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Vaping & Smoke Alarms: Everything You Need To Know - eJuice.Deals

Vaping & Smoke Alarms: Everything You Need To Know

When I went to my brother’s wedding in Los Angeles (I live in New York City), I knew that the seven hours flight would be a long time. What I wasn’t prepared for was my agonizing nicotine withdrawal during that time. What made it even worse is that it was a non-stop flight, and you’re not allowed to vape (or smoke cigarettes for that matter) once you set foot into the airport. It’s simply not allowed. There were signs that showed smokers were allowed to go outside and vape...but that meant you’d have to go ALL the way back through security once you’d finished your vape sesh. I decided against it for the sake of convenience, but boy, was I tempted to sneak into the bathrooms and take a quick hit. Thankfully I didn’t, because apparently those bathrooms are extremely sensitive to vapor! One passenger tried to vape on Southwestern Airlines’ Flight 3564 and ended up forcing the plane to make an emergency landing! Not the best way to start off your vacation! You can read more about that story here, but for now, let’s check out the rest of the alarms you can set off, as well as places you really shouldn’t vape in!


It’s a bit of a controversy that vapor from an e-cig or box mod can cause a normal smoke alarm to go off. I can tell you from personal experience that it can absolutely go off and it’s not pleasant. I blew vapor from my vape directly into a smoke alarm and was greeted with one of the harshest most annoying sounds you’ll ever experience. The ear-shattering shriek from the smoke alarm had me smothering it with a pillow just to get some relief. The shrill alarm from that smoke detector went on for a good couple of seconds, but it felt like hours because the damn thing wouldn’t shut up! If you are going to vape in a room that you know has a smoke detector, be careful. As long as you don’t blow your clouds directly in the smoke detector’s direction, you should be fine. However, if there are multiple people vaping in a single room, the volume of clouds may trigger the smoke detector to go off, even if you’re several feet away from it. If you’re in a hotel, their alarms may be more sensitive due to the protection of the guests. And if you’re in a plane, remember that the airplane bathrooms are extremely small. The space and time it would take the vapor to travel becomes much more compact, and would most definitely be a risk you shouldn’t take.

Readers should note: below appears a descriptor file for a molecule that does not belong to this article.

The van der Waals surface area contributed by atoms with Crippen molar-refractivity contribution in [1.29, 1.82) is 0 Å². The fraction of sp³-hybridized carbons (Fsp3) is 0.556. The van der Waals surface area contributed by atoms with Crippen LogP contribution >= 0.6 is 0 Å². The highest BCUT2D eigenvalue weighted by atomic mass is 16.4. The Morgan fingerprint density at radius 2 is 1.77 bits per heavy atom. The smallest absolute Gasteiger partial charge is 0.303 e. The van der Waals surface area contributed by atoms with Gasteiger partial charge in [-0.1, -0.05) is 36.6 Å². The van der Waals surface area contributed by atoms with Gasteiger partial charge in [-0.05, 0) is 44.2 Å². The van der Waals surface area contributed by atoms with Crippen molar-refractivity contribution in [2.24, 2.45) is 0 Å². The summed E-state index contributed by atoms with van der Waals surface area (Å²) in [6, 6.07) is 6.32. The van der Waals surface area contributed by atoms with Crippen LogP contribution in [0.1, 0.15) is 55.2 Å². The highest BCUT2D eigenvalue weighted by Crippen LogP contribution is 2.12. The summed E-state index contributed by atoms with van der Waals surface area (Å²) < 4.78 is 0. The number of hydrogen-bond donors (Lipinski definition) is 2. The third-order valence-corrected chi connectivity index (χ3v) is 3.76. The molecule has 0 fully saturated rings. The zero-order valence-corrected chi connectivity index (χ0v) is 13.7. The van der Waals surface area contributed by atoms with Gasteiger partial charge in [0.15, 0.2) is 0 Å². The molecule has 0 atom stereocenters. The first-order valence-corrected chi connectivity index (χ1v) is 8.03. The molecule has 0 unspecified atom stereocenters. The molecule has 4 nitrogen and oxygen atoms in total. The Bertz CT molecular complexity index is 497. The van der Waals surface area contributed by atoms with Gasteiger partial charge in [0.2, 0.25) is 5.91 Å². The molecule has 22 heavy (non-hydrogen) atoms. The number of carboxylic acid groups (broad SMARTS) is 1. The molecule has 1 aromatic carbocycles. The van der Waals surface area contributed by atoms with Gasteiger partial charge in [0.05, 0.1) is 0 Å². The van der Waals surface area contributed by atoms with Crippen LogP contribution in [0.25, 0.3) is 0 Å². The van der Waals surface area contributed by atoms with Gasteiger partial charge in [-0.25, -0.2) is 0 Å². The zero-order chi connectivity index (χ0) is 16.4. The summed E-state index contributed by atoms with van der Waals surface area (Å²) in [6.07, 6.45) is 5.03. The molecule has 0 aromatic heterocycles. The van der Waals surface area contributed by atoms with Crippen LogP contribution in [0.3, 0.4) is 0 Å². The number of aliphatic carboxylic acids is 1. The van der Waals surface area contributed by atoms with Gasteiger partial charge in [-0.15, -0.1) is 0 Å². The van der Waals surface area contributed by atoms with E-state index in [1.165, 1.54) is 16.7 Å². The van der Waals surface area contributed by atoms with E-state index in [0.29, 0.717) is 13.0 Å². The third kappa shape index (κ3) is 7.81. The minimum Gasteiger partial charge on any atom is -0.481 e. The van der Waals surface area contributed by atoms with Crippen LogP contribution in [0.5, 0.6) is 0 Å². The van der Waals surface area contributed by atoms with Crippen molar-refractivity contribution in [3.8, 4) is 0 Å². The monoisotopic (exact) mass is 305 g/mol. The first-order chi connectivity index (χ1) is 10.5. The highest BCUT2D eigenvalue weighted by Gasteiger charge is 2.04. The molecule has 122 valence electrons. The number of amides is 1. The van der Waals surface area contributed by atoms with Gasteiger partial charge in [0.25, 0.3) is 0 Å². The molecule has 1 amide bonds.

Smoke alarms have been designed to resist false alarms, but sometimes cooking in your kitchen or blowing vapor from your cloud-chasing endeavours might cause these alarms to start blaring incessantly. We’ll look at three different types of smoke alarms, some of which you may be familiar with. The first is an optical alarm, the one most likely to be triggered if you vape around it. . An optical alarm works with beams of infrared light. If smoke particles travel into this alarm, these particles disrupt the infrared light and scatter it onto a light detector. Once this happens, an alarm is triggered. I haven’t had experience with many of these types of alarms, but it’s worth mentioning in case that’s the type your household uses. The next type of smoke alarm is the ionisation alarm. This particular alarm utilizes two radioactive plates that are electrically charged. If smoke particles happen to pass through this type of alarm, the particles disturb the electricity that moves between the two radioactive plates. Once that electricity is disrupted, the alarm goes off. The last alarm we’ll talk about is more often seen in your kitchen: the heat alarm. When you’re cooking, especially with a frying pan, you may have occasionally set off your alarm. Even if there isn’t a lot of smoke, these detectors are designed to go off when the temperature of a room changes drastically. For the most part, this type of smoke detector won’t go off just because of vapor, as it’s designed to detect heat and not smoke.